As Hellström himself says, “this meant that the number of respondents dropped with every question, which must be considered normal”. While the first part of that is beyond doubt, requiring a needlessly complex template for answer response, prohibiting the skipping of a question, and being unable to handle variations in response will certainly lead to the number of respondents dropping off, you should not settle for that and consider it “normal”. Your SMS survey tool should be smart enough to handle people responding as if they were people. Someone should be able to respond to a yes-or-no question with just “yes” or “no”, or even “yep” or “nope” without them being dropped from the survey for responding in an incorrect way.
Incidentally, the fact that users must begin their response with some kind of identifying tag suggests that without one, his system wouldn’t know to what questions answers were in response. Timestamps alone ought to be able to handle that, or some other feature running behind the scenes. There is no reason that work should get forwarded onto the end user, as is the case here.
Furthermore, Hellström’s survey itself remains rather rudimentary. It doesn’t employ skip logic, answer piping, or any other more complex survey design feature. Furthermore, it asks the next question immediately after receiving an answer to the previous one, and there are 10 questions. All of these might be intentional and thought out design choices. Sometimes, you need to ask everyone the same questions all back to back. But, that should be a design choice, not a design limitation. A system that forces you do so, that doesn’t allow skip logic and can’t pipe in previous answers is severely limiting your ability to ask a good survey.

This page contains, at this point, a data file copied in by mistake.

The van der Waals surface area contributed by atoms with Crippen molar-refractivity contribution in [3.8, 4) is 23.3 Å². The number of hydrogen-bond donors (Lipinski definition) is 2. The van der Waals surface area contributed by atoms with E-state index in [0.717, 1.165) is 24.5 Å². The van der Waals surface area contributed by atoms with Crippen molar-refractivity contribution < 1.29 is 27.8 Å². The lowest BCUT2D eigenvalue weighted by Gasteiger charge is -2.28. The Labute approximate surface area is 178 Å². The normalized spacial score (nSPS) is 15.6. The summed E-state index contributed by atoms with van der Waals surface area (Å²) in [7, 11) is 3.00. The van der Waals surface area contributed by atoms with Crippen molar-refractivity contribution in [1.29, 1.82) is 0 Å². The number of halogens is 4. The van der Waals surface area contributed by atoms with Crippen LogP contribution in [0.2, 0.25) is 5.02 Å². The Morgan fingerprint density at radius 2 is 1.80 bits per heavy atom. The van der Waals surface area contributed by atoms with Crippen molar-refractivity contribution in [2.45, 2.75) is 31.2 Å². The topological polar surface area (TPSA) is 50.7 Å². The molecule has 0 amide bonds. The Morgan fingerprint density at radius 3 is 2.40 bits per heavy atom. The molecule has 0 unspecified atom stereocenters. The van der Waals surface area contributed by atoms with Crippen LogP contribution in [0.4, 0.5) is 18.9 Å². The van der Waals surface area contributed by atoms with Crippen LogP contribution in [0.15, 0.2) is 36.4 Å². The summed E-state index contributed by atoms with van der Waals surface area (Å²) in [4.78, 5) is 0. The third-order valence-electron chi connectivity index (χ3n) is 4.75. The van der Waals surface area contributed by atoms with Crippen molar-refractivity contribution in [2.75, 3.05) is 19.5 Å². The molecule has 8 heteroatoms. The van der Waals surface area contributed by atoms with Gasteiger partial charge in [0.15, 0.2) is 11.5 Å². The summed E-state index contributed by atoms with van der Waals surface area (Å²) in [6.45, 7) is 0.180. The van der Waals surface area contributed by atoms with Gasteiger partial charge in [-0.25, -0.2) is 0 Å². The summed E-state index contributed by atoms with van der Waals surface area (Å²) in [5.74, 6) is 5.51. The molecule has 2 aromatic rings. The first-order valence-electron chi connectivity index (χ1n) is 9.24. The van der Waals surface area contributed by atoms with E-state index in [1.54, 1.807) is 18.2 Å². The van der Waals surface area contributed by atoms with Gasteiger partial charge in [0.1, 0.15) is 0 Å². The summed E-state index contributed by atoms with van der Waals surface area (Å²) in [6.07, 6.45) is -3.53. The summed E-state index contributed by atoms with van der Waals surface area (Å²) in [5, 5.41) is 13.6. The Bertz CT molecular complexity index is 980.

What all this boils down to is the fact that your SMS survey tool should be smart. While the ability to fully parse human speech is not yet possible in computers, a rudimentary ability to handle slightly malformed responses should come standard with any system. Similarly, there should be tools built right into the system that allow you to start asking people the most germane questions as quickly as possible; survey’s are not a one-size-fits-all affair. Finally, it should be able to sustain interaction over the course of not just one survey, but of multiple surveys over multiple days. Once you have an important datum about a user, you should be able to use not just the current survey, but any survey you ever send the user. Your SMS tool should be doing the grunt work, not you, and certainly not your users.
Want to know how adding SMS surveys to your research methods can help you reach new audiences and improve your data collection efforts? Get in touch with Instant Census today!